Friday 6 June 2014

Toff Tots in Classical Costume

The Bacchant Children of the 2nd Earl Gower
Visiting British stately homes is my favourite summer pastime. It is fascinating to see how the source of the money (usually mining, slavery or imperialism in India) was systematically obscured. Financial capital was exchanged for cultural capital in a neoclassical idiom, including Palladian architecture. Having your child painted in an antique fancy-dress costume was a particular obsession of mine-owners, planters and nabobs who fancied themselves as Hellenistic philosopher-kings.

I have amassed a large collection of images of benighted children of plutocrats dressed as Hermes, Diana and Julius Caesar. Here are the top three in my collection, in ascending order.

Future Slayer of Irish Rebels
First, Master Watkin Wynn (1772–1840), fifth Baronet Williams-Wynne, as the infant John the Baptist. I do not know whether his parents had remembered their theology: John may have said cute things about lambs but he ended up beheaded. In the event, Master Watkin grew up to amass a cavalry regiment and play an enthusiastic role in putting down the Irish rebellion of 1798.

Apollo or Ascanius?
Second place goes to the portrait of an unknown boy, said to be dressed as Apollo, at the Treasurer’s House in York. It is not just the Arcadian landscape, the gorgeous tomato-coral silk mantle, the faux-antique boots and the elegantly curving bow. It is the arrogance of the posture and facial expression, the patrician glossy ringlets and that bossily pointing finger. I wonder whether he isn’t intended, rather, to be dressed as Ascanius, the hunting son of Aeneas to whom so many crowned heads of the European Ancien Regime traced their ancestry.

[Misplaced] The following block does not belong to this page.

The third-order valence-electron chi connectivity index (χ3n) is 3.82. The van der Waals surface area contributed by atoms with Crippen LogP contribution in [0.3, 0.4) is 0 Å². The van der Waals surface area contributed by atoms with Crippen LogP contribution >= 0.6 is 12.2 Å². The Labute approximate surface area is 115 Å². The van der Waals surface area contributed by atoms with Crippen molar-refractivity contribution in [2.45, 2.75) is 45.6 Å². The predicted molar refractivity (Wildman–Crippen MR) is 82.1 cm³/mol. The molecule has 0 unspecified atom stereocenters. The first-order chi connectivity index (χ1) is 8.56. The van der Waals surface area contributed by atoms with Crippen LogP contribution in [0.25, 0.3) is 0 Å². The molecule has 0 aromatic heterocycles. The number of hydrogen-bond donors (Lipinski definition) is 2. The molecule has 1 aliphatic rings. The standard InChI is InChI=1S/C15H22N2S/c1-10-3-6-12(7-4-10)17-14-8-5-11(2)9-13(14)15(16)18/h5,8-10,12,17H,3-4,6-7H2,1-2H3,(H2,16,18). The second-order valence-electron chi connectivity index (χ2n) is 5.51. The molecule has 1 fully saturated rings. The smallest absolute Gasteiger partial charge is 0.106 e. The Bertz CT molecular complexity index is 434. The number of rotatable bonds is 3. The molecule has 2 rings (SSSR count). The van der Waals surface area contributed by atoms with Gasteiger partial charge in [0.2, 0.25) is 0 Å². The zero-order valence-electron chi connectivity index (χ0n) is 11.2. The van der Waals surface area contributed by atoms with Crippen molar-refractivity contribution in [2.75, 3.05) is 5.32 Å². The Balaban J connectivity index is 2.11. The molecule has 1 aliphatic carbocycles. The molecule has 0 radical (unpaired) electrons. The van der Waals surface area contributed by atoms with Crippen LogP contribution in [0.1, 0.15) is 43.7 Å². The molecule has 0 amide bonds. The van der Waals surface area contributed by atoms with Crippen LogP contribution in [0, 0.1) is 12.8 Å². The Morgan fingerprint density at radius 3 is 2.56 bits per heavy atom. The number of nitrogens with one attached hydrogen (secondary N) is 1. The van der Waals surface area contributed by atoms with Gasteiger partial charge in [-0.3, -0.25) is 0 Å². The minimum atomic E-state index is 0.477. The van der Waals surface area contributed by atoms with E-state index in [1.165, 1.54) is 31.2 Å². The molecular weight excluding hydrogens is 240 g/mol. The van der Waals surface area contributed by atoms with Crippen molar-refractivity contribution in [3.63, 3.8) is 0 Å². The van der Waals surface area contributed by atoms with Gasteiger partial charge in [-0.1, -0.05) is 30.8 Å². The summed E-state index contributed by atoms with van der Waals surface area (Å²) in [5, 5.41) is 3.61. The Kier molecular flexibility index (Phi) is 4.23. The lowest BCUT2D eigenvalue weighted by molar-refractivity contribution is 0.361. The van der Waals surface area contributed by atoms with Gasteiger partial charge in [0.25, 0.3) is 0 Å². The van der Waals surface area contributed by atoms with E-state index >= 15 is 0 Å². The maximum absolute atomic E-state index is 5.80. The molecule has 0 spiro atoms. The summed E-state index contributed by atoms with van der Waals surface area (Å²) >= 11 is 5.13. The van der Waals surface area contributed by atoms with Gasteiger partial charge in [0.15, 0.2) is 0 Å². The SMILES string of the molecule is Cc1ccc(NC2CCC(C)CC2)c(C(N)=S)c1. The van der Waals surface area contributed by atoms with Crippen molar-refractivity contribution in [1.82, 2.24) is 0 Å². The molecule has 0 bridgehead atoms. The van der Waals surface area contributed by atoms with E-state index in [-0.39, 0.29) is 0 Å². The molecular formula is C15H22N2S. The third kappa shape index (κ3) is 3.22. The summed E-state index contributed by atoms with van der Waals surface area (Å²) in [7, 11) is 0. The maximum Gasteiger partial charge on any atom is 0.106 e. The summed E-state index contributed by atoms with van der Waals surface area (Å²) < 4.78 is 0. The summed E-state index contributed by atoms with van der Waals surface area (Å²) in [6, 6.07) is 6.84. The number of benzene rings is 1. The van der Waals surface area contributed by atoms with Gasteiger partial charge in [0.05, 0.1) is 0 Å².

Sex goddess-appropriate role for a toddler?
The winner until this week was this baby girl at Wimpole Hall, Cambridge, dressed as Venus in a chariot drawn by doves. The logistics of getting such a small infant to sit still in that costume make my maternal mind boggle: when our own progeny dressed up as Darth Vader or Cat Girl they instantly became hyper-active. 

Taxidermy Junkie
But even the diminutive coy Venus has now been trumped by the costume worn by the Countess of Westmoreland to the Duchess of Devonshire’s ludicrously lavish 1897 ball: she went dressed as Hebe, goddess of youth and Olympian cupbearer, with a REAL STUFFED EAGLE attached to her shoulder to represent Hebe’s father, Zeus. From now on I’m going to extend my brief to toff adults in classical fancy dress as well as those of toff tots.

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